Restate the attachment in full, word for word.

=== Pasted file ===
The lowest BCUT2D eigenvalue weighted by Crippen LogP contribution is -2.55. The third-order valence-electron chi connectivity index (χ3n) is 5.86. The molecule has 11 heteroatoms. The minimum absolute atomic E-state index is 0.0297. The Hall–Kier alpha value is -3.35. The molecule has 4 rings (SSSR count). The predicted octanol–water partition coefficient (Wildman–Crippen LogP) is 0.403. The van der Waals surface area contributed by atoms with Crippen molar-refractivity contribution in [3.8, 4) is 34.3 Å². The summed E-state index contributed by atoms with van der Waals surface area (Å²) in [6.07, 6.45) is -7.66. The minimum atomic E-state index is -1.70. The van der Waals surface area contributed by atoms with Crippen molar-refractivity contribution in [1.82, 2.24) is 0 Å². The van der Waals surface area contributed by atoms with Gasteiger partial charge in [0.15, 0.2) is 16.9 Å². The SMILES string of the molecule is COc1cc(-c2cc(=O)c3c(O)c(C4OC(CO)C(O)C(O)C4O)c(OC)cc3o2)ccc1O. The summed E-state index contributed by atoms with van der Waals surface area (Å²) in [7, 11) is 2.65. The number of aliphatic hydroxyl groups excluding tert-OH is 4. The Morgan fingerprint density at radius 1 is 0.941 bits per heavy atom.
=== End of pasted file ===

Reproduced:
The lowest BCUT2D eigenvalue weighted by Crippen LogP contribution is -2.55. The third-order valence-electron chi connectivity index (χ3n) is 5.86. The molecule has 11 heteroatoms. The minimum absolute atomic E-state index is 0.0297. The Hall–Kier alpha value is -3.35. The molecule has 4 rings (SSSR count). The predicted octanol–water partition coefficient (Wildman–Crippen LogP) is 0.403. The van der Waals surface area contributed by atoms with Crippen molar-refractivity contribution in [3.8, 4) is 34.3 Å². The summed E-state index contributed by atoms with van der Waals surface area (Å²) in [6.07, 6.45) is -7.66. The minimum atomic E-state index is -1.70. The van der Waals surface area contributed by atoms with Crippen molar-refractivity contribution in [1.82, 2.24) is 0 Å². The van der Waals surface area contributed by atoms with Gasteiger partial charge in [0.15, 0.2) is 16.9 Å². The SMILES string of the molecule is COc1cc(-c2cc(=O)c3c(O)c(C4OC(CO)C(O)C(O)C4O)c(OC)cc3o2)ccc1O. The summed E-state index contributed by atoms with van der Waals surface area (Å²) in [7, 11) is 2.65. The number of aliphatic hydroxyl groups excluding tert-OH is 4. The Morgan fingerprint density at radius 1 is 0.941 bits per heavy atom.